Chand Kaur (D) through LRS. Vs. Mehar Kaur (D) through LRS.
[Civil Appeal Nos. 3276-3281 of 2019 arising out of S.L.P.(C) Nos.30383-30388 of 2011]
Abhay Manohar Sapre, J.
1. Leave granted.
2. These appeals are directed against the final judgment and order dated 23.03.2011 passed by the High Court of Punjab Haryana at Chandigarh in RSA Nos. 2066, 2067, 2068, 2292 and 2294 of 1987.
3. It is not necessary to set out the facts in detail for the disposal of these appeals for the reason that having heard the learned counsel for the parties and on perusal of the record of the case, we have formed an opinion to remand the case to the High Court for deciding the second appeals, out of which these appeals arise, for their fresh disposal on merits in accordance with law.
4. The need to remand these cases to the High Court is called for because we find that the High Court though disposed of bunch of second appeals (RSA Nos.2066 to 2068 of 1987 and RSA 2292 to 2294 of 1987) but it did so without framing any substantial question(s) of law as is required to be framed under Section 100 of the Code of Civil Procedure, 1908 (hereinafter referred to as “the Code”).
5. In our opinion, framing of substantial question(s) of law in the present appeals was mandatory because the High Court allowed the second appeals and interfered in the judgment of the First Appellate Court, which was impugned in the second appeals. It is clear from the last paragraph of the impugned order quoted hereinbelow:
“However, I am unable to convince myself with the latter part of the judgment of the ld. lower appellate court wherein Chand Kaur was held to be entitled to share of the property of Jaimal, by placing reliance on the judgment delivered in the previous litigation between Mehar Singh and Chand Kaur. Once the ld. lower Appellate Court arrived at a specific finding of fact that Chand Kaur was neither the daughter of Santo nor Santo is daughter of Cheta, thus, there was no basis for it to hold that Chand Kaur was entitled to hold half of the property of late Jaimal. By placing reliance on the previous judgment, the ld. Lower Appellate Court went against its own judgment and impliedly admitted that Santo was the daughter of Cheta. It is obvious that such a status of things cannot coexist.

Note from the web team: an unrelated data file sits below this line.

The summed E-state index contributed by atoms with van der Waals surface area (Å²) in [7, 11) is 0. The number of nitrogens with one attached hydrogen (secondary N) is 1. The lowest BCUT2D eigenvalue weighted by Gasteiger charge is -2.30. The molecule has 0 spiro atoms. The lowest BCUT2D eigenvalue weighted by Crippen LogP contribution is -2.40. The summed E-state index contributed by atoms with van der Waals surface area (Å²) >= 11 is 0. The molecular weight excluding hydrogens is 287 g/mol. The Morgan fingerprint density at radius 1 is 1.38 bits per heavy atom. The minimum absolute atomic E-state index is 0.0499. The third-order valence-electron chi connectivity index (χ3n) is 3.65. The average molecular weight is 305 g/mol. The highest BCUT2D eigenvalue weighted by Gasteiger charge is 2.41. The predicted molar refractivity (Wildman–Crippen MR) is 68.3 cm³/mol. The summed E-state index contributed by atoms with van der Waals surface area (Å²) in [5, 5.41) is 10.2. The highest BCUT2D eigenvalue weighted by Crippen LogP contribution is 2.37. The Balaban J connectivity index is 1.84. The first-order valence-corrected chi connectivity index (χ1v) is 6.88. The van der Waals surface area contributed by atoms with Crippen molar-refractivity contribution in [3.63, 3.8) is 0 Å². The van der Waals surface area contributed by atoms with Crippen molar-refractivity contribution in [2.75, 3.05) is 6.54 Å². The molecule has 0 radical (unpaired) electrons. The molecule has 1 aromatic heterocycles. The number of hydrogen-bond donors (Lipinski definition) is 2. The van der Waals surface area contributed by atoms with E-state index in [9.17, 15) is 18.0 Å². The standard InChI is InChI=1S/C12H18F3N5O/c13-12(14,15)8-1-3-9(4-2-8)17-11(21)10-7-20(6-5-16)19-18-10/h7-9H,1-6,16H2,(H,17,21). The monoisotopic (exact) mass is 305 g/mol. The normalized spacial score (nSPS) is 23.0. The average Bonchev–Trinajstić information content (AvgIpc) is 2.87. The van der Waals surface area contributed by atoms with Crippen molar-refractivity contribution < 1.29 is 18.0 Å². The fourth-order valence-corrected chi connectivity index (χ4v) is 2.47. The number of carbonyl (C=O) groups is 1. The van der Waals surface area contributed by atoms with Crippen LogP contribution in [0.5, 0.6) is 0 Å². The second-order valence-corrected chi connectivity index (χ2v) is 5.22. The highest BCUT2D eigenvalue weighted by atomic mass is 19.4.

By necessary implication, as a result of the finding arrived at by the ld. Lower Appellate 3 Court regarding Santo not being the daughter of Cheta, the entitlement of the property of late Jaimal falls on Mehar Singh and Mehar Kaur in equal shares. In view of above, RSA Nos.2066, 2067 and 2068 of 1987 filed by Mehar Kaur succeed and RSA Nos.2292, 2293 and 2294 of 1987 filed by Chand Kaur are dismissed. The findings of the ld. lower Appellate Court are modified to the extent that Mehar Singh and legal heirs of Mehar Kaur are held entitled to succeed to the entire property of late Jaimal Singh in equal shares and the legal heirs of Chand Kaur shall have no right to such property at all.”
6. This Court has consistently held that the High Court has no jurisdiction to allow the second appeal without framing a substantial question of law as provided under Section 100 of the Code. In other words, the sine qua non for allowing the second appeal is to first frame the substantial question(s) of law arising in the case and then decide the second appeal by answering the question(s) framed.(See Surat Singh(Dead) vs. Siri Bhagwan Ors., (2018) 4 4 SCC 562 and Vijay Arjun Bhagat Ors. vs. Nana Laxman Tapkire Ors., (2018) 6 SCC 727).
7. Since in this case, we find that the High Court failed to frame any substantial question either at the time of admitting the appeal or before final hearing and yet proceeded to allow some of the second appeals in the bunch by modifying the judgment impugned therein, the High Court committed jurisdictional error requiring this Court to interfere.
8. In view of the foregoing discussion, the appeals succeed and are accordingly allowed. The impugned order is set aside. All the second appeals, out of which these appeals arise, are restored to their original numbers before the High Court.
9. The High Court will now first frame substantial question(s) which, according to the appellants of the second appeals, arise in their respective second appeals.
10. Since we have formed an opinion to remand the case in the light of what is held above, we have not expressed any opinion on the merits of the controversy.
11. The High Court will accordingly decide the appeals on merits strictly in accordance with law uninfluenced by any observations made in the impugned order and also in this order.
………………………………………J. [ABHAY MANOHAR SAPRE]
………………………………………J. [DINESH MAHESHWARI]
March 28, 2019